As much as I agreed with the sentiments coming from Saturday's antiwar rally in Washington, and as much as I wished I had been there, I nevertheless heard and saw a few notes that made me cringe. As a historian and something of a radical, I certainly agreed with most of what I heard condemning the Bush administration's efforts to exploit America's post 9/11 fear and patriotism just before the midterm elections.
But what made me shake my head with dismay was the strategic naivete of some of the crowd. Does this segment of those gathered in Washington really believe it can "win the hearts and minds" of America's "silent majority" with placards that read, "I love Iraq. Bomb Texas" or "The Real Axis of
Evil: Bush-Cheney-Rumsfeld." How about the elegant "Fuck You, Bush" or the chant of "Ashcroft Sucks, Ashcroft sucks?"
No wonder speakers at a later, thankfully much smaller, rally in support of war charged that the "radical left hates America." If I had listened longer, no doubt I would have detected the predictable, now-cliched accusations that those who oppose war in Iraq are part of the "Blame America First" crowd. Thank God, I've seen no reports of any flag burnings.
I raise this criticism not out of prudishness, but out of patriotism and pragmatism. In earlier days I've made this mistake myself, having carried a "Nuke the Gipper" sign at a Mondale rally in 1984. But history has taught me that if we really want to convince Americans who don't already agree with us, it would be wiser to avoid being tarred with the anti-American brush.
Certainly placards and chants are attempts at humor and hardly real political dialogue. But if we in the peace movement really wish to be relevant in American politics, we cannot repeat the historic mistakes of the anti-Vietnam protests. Instead of playing into the hands of the critics who think we hate America, we must go out of our way to show that protest is patriotic. Martin Luther King managed to convert most of America because he convincingly showed how the protests of the black freedom struggle were "deeply rooted in the American dream." Unlike many in the antiwar movement, protesters in Selma and other civil rights "battlefields" carried American flags; they did not burn them.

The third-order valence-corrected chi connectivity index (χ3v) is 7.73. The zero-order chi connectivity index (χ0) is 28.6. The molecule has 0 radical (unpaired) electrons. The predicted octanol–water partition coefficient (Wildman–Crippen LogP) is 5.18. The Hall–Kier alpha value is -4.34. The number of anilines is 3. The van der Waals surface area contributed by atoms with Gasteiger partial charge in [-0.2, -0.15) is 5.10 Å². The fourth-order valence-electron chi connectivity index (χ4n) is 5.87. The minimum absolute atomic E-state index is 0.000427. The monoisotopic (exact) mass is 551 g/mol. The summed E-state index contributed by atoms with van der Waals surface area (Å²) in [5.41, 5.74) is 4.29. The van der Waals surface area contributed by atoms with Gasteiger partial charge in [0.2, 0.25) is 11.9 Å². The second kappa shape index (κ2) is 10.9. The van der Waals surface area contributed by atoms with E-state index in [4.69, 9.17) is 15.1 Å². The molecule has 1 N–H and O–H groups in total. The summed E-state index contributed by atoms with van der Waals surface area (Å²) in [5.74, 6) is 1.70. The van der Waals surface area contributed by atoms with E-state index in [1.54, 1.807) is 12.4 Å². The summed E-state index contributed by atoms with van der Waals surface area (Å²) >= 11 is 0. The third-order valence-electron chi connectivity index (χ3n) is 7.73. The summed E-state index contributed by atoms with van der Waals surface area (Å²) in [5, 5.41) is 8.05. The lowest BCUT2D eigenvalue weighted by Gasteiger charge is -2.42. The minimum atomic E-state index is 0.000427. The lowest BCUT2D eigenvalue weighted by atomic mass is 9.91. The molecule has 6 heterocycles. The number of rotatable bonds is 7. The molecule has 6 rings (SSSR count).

So my memo to movement organizers carries three suggestions.
First, make an American flag the ticket to admission at antiwar rallies. When C-SPAN shows its pictures, let the audience look out over a sea of red, white, and blue. In so doing we can burn into the American consciousness an image that patriotism need not be identified with war-mongering.
Second, let speakers and placards underscore that such protests do emerge from ideals that are as American as the Constitution. Given the protections of the First Amendment, protest IS patriotic. Moreover, concern for peace not a radical idea. Inasmuch as it could save thousands of American lives and billions of American dollars, it is really a conservative notion.
Finally, while acknowledging connections with Islam and other religions of the world, let pro-peace preachments also emphasize the religious tradition with which MOST Americans still resonate, that of Jesus of Nazareth. Showing that peace-mongering is not only American, but also in the strictest sense, Christian, will go a long way toward convincing the unconverted. After all, since this compassionately conservative president claims Jesus as his most important political influence, the most powerful (and pragmatic) protest I can imagine would be a red, white, and blue placard that read: "Mr. President, what WOULD Jesus do?"
Andrew M. Manis is professor of history at Macon State College in Georgia, and author of A Fire You Can't Put Out: The Civil Rights Life of Birmingham's Reverend Fred Shuttlesworth, which won the 2000 Lillian Smith Book Award.